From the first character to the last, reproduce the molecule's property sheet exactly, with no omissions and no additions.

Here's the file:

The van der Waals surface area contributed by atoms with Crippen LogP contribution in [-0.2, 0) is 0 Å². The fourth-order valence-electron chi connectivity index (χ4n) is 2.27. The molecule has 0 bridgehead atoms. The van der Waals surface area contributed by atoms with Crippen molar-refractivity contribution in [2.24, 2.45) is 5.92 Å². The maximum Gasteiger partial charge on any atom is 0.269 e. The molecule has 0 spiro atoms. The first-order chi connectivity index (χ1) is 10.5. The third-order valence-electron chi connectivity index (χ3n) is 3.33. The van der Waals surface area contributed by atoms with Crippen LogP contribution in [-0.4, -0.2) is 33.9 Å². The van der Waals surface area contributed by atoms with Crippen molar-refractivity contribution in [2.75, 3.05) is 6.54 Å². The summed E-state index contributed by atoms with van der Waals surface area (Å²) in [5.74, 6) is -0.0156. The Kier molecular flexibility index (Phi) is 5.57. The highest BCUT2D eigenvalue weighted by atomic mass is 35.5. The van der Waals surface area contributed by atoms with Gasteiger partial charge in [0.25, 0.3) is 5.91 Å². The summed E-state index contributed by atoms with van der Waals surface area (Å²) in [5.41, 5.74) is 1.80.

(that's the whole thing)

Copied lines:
The van der Waals surface area contributed by atoms with Crippen LogP contribution in [-0.2, 0) is 0 Å². The fourth-order valence-electron chi connectivity index (χ4n) is 2.27. The molecule has 0 bridgehead atoms. The van der Waals surface area contributed by atoms with Crippen molar-refractivity contribution in [2.24, 2.45) is 5.92 Å². The maximum Gasteiger partial charge on any atom is 0.269 e. The molecule has 0 spiro atoms. The first-order chi connectivity index (χ1) is 10.5. The third-order valence-electron chi connectivity index (χ3n) is 3.33. The van der Waals surface area contributed by atoms with Crippen LogP contribution in [-0.4, -0.2) is 33.9 Å². The van der Waals surface area contributed by atoms with Crippen molar-refractivity contribution in [2.75, 3.05) is 6.54 Å². The summed E-state index contributed by atoms with van der Waals surface area (Å²) in [5.74, 6) is -0.0156. The Kier molecular flexibility index (Phi) is 5.57. The highest BCUT2D eigenvalue weighted by atomic mass is 35.5. The van der Waals surface area contributed by atoms with Gasteiger partial charge in [0.25, 0.3) is 5.91 Å². The summed E-state index contributed by atoms with van der Waals surface area (Å²) in [5.41, 5.74) is 1.80.